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And so Frog and Cerpin take to the Roundabout once more to muse over Dreaming of Sleep  but do they reach the same conclusions about the album?

We’d like to remind you lovely people that our Roundabouts are compilations of each Prog Talk admin’s individual and subjective opinions. We do not collude whilst writing our reviews, though some admins hold their tongues better than others. So without further ado let’s talk prog!


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Roundabout: Alt-J – Relaxer (Beyond the Wall Edition)

All the way back in 2012, Alt-J, aka ∆, created an awesome wave with their debut album and put Leeds on the map of relevant patrician music – and no, Kaiser Chiefs are not patrician nor relevant. Alt-J’s successful blend of electronica, indie, folk and art pop led to An Awesome Wave winning the 2012 Mercury Prize and their sophomore album, This Is All Yours, hitting #1 on the UK Albums Chart. Calling them ‘prog’ might be a stretch, but the band’s artistic flair and proficiency in the unlikely genre of ‘folktronica’ are certainly interesting enough to make Alt-J stand out in the world of popular music.

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But what of their latest record? Leth and Cerpin take Relaxer for a special ‘Beyond the Wall’ trip on our Roundabout – but do they reach the same conclusions about the album?

As ever, we’d like to remind you that our Roundabouts are compilations of each Prog Talk admin’s individual and subjective opinions. While we may or may not have expressed our thoughts on the album in private beforehand, we do not collude whilst writing our reviews. So without further ado let’s talk… indie pop?

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Album Review: Anubis – The Second Hand

a0063366005_10The pedestal is a potentially dangerous object, sometimes even metaphorically – though it really depends on how hard you can throw it.


Australian progressive rock band Anubis have been sitting quite comfortably on my pedestal for quite some time. Their previous albums, 230503, A Tower of Silence, and Hitchhiking to Byzantium remain some of my favourite albums, and those of you who have read my review of the latter may even accuse me of, dare I say, ‘fanaticism’? However after first hearing their fourth studio album, The Second Hand, I began to second guess myself and my expectations of the band – am I right to expect an artist’s latest work to be the same as their others? Am I right to even have expectations? What this record shows, both as a part of Anubis’ discography and through its politically-charged concept, is that to err is human. Though some may see it to be a misstep in an excellent discography, The Second Hand is an admirable effort, where Anubis’ shift in musical style and approach to concept albums present some of the band’s best and worst newfound qualities.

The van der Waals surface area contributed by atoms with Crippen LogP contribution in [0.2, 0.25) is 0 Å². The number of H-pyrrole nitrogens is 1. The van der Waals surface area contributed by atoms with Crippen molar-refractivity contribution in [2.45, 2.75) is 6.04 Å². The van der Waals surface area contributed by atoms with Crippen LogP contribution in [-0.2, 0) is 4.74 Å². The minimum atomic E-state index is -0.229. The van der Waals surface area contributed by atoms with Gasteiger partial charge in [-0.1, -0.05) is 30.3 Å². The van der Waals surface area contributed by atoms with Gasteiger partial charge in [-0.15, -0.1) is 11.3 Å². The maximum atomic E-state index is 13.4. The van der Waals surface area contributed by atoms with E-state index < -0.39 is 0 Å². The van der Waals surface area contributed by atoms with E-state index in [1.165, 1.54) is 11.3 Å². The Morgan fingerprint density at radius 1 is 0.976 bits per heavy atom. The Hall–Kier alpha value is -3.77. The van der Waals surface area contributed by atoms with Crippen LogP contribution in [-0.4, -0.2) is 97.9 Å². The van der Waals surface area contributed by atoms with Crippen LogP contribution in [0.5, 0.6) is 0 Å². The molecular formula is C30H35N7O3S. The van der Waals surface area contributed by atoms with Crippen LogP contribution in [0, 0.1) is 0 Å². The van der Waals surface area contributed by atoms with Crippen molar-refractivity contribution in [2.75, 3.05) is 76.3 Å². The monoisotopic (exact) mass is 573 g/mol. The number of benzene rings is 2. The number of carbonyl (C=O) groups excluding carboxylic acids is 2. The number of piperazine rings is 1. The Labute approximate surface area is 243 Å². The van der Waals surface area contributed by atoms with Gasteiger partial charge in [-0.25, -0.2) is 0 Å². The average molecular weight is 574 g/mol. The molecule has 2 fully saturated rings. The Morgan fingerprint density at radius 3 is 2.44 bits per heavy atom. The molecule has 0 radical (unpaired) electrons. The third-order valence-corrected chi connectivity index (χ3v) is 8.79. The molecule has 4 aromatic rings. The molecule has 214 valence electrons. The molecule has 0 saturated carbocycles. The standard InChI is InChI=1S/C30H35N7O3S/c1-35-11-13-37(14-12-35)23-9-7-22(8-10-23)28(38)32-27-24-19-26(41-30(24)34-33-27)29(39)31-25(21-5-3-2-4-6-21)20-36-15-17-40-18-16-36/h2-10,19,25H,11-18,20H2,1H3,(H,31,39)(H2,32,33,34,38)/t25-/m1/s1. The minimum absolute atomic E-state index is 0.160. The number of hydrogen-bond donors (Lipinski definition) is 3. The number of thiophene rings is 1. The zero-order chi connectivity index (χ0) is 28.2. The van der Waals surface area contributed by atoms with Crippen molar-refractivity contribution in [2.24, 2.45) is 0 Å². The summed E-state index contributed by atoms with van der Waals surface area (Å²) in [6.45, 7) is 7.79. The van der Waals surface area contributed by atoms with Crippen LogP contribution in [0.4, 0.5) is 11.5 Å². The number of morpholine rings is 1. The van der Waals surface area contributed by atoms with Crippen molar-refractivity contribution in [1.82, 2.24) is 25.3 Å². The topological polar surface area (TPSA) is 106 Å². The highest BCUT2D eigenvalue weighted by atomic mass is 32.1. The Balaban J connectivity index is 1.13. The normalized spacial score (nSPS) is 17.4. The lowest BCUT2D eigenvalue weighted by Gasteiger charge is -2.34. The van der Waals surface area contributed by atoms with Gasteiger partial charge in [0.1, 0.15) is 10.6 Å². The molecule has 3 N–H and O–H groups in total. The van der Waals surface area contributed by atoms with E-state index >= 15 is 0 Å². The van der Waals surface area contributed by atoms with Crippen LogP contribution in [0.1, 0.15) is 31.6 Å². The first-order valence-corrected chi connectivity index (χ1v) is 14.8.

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Cerpin’s 2017 Roundup I (Jan – April)

You may (or may not) have noticed that things have ground to a halt here at Prog Talk. Now I can’t speak for every admin, but a deadly cocktail of all-consuming academia, a dab of stress and a deviating taste away from prog has left Prog Talk untouched for some time and Cerpin throwing up over the side of the settee. Metaphorically speaking, of course.

Dare I say that prog just doesn’t interest us anymore? No, that’s not quite right – there are still a number of progressive rock albums from 2017 that have duly impressed me, but there’s been a lot more that haven’t. However, it’s prog’s sister-genres: avant-garde, experimental, and jazz fusion that have really piqued my interest so far – so you have some catching up to do, prog.

As we’ve just entered the second third of 2017, I thought it would be fitting to give a brief roundup on my highlights of the year up until now, and a shout-out to future albums that we may expect to be just as excellent. Remember: This is just my opinion, I do not speak for the rest of the team at Prog Talk.

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Album Review: Azure. – Wish For Spring

AZUREConcept driven ‘classic’ progressive rock has had a bit of a bad run recently – well, for this cynic at least, anyway. Neal Morse’s album and Dream Theater’s He-Whomst-Must-Not-Be-Named have left a sour taste in the mouths of many, especially for the latter’s hollow and copious ballads. Imagine my surprise when Azure.’s debut album comes and flaunts classic prog worship; 19-minute conceptual narratives and power ballads like they’re going out of fashion. With Wish For Spring, Azure. has breathed new life into the seemingly doomed prog stereotype with daring vocals, exciting song concepts and a pinch of sex appeal that makes for one of the strongest prog records from this year so far.


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Let Me Make It Clear: Nova Collective Is Good, but Nothing New

The new prog supergroup Nova Collective, encompassing the bands Between the Buried and Me, Haken, Cynic, and Trioscapes, is soon releasing The Further Side. They play some damning good tunes, as demonstrated in the video above, and in the other ones that they’ve published, but everyone calling their music ‘new’, ‘pushing boundaries’, or ‘next level’ is only putting their musical illiteracy in broad daylight. Here’s why, in a relatively short rant. Continue reading